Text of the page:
Ethiopia’s parliament approves Sahle-Work Zewde as first female president

Sahle-Work is at present UN under-secretary general and special representative of the secretary general to the African Union. (File/AFP)
Updated 25 October 2018
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Ethiopia’s parliament approves Sahle-Work Zewde as first female president

  • Sahle-Work is at present UN under-secretary general and special representative of the secretary general to the African Union
  • Sahle-Work becomes the fourth president since the ruling EPRDF coalition came to power

ADDIS ABABA: Ethiopia’s parliament has approved senior diplomat Sahle-Work Zewde as the country’s first female president, proceedings on state television showed, cementing another shift in the country’s political system from Prime Minister Abiy Ahmed.
Sahle-Work is at present UN under-secretary general and special representative of the secretary general to the African Union. She replaces Mulatu Teshome Wirtu, who tendered his resignation to parliament earlier on Wednesday.
The president’s post is a ceremonial one in Ethiopia. The prime minister, who is the head of state, holds executive power.
“In a historic move, the two Houses has elected Ambassador Shalework Zewde as the next President of #Ethiopia. She is the first female head of state in modern Ethiopia,” Fitsum Arega, Abiy’s chief of staff, said on Twitter.
“In a patriarchal society such as ours, the appointment of a female head of state not only sets the standard for the future but also normalizes women as decision-makers in public life.”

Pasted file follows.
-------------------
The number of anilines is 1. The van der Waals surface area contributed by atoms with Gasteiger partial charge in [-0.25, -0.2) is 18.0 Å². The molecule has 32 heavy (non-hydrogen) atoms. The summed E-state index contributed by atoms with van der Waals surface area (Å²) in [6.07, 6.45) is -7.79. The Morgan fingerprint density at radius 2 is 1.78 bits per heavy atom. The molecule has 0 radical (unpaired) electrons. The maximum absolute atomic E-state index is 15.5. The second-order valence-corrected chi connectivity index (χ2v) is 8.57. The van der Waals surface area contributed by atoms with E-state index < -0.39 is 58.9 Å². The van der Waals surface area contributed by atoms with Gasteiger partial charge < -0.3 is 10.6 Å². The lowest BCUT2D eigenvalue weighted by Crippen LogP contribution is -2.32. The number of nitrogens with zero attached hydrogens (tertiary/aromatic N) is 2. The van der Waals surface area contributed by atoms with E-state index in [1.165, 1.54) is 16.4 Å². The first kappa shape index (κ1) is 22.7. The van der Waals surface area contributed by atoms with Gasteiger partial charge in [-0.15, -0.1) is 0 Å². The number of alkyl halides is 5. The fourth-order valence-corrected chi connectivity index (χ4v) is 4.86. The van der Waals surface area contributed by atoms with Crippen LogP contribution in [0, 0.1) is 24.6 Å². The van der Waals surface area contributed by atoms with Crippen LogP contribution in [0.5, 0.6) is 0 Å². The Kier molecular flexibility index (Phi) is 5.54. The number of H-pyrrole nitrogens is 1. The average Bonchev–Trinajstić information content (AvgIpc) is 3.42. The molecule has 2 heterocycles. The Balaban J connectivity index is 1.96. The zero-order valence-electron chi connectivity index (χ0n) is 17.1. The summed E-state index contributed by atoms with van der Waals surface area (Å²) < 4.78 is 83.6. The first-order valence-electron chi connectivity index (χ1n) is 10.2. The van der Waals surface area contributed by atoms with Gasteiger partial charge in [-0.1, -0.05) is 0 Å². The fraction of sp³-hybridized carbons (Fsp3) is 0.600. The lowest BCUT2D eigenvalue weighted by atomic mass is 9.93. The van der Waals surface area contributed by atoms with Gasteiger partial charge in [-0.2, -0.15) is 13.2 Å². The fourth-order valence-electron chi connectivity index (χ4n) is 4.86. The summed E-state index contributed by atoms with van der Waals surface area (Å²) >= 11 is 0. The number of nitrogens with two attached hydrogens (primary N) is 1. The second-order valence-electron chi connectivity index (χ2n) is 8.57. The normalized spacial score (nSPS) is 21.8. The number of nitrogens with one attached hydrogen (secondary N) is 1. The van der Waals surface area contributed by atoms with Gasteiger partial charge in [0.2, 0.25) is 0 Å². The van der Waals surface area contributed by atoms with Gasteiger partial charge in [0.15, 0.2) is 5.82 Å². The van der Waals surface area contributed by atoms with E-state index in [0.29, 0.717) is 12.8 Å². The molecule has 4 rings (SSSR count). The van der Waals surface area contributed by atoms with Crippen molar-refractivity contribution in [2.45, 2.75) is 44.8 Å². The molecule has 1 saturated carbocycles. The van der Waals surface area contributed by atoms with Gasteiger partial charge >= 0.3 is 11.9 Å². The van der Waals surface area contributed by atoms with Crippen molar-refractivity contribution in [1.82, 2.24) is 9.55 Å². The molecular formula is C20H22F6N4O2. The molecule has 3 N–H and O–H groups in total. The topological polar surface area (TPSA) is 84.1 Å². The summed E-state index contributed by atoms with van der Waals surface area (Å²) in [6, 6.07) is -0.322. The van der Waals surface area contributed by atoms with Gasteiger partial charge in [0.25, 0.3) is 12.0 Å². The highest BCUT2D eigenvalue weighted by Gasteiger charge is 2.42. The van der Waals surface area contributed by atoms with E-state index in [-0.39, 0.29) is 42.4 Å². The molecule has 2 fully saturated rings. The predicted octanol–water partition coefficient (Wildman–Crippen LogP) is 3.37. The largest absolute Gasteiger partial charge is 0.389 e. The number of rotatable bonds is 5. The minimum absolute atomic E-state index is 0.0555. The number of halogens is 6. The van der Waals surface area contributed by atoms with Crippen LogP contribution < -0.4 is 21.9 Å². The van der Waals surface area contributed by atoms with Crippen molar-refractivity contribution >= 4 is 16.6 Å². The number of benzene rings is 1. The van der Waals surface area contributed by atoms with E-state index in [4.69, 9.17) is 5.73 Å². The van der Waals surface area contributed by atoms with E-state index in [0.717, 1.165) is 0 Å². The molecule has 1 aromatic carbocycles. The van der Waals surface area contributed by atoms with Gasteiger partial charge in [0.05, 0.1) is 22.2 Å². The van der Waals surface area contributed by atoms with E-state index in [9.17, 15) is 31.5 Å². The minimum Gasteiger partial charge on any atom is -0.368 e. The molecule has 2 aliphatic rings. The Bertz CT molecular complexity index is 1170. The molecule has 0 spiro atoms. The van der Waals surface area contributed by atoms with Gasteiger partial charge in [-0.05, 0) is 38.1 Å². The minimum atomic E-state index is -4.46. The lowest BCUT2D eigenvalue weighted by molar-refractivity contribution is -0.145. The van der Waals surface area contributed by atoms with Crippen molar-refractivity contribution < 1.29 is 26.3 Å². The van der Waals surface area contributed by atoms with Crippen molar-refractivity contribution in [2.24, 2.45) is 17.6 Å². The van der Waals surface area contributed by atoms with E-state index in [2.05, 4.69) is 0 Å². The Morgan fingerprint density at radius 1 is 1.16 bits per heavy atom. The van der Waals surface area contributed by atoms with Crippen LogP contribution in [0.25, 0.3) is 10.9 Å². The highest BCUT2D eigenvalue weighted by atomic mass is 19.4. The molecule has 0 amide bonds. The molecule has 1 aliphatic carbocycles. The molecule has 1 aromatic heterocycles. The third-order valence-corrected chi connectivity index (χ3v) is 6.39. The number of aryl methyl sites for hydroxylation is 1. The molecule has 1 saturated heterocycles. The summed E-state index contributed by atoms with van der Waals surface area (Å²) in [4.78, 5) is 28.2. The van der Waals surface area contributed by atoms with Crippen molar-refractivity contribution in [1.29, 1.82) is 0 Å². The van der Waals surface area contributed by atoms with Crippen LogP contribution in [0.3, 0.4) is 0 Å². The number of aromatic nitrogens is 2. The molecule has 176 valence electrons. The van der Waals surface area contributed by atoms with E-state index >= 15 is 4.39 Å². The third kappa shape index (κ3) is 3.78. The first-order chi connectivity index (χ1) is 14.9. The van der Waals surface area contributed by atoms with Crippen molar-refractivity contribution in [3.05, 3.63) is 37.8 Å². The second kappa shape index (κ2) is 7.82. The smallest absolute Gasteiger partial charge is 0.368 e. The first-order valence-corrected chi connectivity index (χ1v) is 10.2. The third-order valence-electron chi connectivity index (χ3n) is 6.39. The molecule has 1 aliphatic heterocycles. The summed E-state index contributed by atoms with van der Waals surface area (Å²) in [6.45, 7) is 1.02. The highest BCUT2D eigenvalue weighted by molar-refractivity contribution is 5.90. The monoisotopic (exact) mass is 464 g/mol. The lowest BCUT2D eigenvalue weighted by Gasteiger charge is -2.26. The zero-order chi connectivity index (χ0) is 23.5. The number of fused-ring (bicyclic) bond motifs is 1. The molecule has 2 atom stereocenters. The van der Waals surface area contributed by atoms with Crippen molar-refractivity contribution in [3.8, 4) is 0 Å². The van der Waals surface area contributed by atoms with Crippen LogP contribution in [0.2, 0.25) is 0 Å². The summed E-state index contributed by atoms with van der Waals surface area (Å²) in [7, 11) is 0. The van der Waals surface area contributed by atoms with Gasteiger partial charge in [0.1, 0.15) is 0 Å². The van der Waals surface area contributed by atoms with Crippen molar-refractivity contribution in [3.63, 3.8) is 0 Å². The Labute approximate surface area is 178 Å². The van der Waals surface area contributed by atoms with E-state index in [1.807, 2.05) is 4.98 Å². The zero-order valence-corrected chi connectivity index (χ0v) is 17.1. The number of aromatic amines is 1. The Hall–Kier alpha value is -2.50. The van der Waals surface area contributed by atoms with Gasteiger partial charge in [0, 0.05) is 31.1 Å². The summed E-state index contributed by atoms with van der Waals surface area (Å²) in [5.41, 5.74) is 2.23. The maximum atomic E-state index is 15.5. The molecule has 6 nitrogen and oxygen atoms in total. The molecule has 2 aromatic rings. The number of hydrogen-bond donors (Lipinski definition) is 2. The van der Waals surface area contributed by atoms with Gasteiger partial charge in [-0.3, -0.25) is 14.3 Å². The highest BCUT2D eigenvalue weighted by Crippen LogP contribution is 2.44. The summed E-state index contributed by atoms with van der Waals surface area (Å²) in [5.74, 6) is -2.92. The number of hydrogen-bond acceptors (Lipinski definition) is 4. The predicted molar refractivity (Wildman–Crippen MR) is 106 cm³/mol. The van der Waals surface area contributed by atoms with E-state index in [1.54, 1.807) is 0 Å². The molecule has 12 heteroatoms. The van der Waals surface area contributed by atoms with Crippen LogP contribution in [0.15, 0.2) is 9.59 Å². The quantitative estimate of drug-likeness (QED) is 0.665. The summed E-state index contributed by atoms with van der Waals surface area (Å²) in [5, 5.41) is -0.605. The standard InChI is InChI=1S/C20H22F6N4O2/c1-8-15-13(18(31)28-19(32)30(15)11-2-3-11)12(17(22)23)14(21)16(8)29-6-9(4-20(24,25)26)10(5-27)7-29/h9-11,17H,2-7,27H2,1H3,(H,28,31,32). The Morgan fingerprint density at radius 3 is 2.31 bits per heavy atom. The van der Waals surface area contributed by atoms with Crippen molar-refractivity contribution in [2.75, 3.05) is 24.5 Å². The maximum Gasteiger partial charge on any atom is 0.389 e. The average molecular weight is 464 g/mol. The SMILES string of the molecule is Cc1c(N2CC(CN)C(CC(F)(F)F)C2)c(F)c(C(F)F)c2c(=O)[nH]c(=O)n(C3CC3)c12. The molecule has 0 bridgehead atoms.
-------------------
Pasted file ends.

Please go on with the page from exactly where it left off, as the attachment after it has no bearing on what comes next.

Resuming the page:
Last week, when the prime minister reshuffled his cabinet, he appointed 10 female ministers, making Ethiopia the third country in Africa, after Rwanda and Seychelles, to achieve gender parity in their cabinets.
“When there is no peace in country, mothers will be frustrated. Therefore, we need to work on peace for the sake of our mothers,” Sahle-Work told parliament after her approval.
Teshome, who had held the office for five years, depated one year ahead of his term ending, saying he wanted to be part of change and reforms.
Sahle-Work becomes the fourth president since the ruling EPRDF coalition came to power.
Since his appointment in April, Abiy has presided over a raft of reforms that have turned the region’s politics on its head, including the pardoning of dissidents long outlawed by the government.


Hong Kong democracy leaders jailed over Umbrella Movement protests

Updated 5 min 7 sec ago
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Hong Kong democracy leaders jailed over Umbrella Movement protests

  • The prison terms are the latest hammer blow to city’s beleaguered democracy movement
  • Nine activists were all found guilty earlier in April of at least one charge
HONG KONG: Four prominent leaders of Hong Kong’s democracy movement were jailed on Wednesday for their role in organizing mass pro-democracy protests in 2014 that paralyzed the city for months and infuriated Beijing.
The prison terms are the latest hammer blow to city’s beleaguered democracy movement which has seen key figures jailed or banned from standing as legislators since their civil disobedience movement shook the city but failed to win any concessions.
Nine activists were all found guilty earlier in April of at least one charge in a prosecution that deployed rarely used colonial-era public nuisance laws over their participation in the Umbrella Movement protests, which called for free elections for the city’s leader.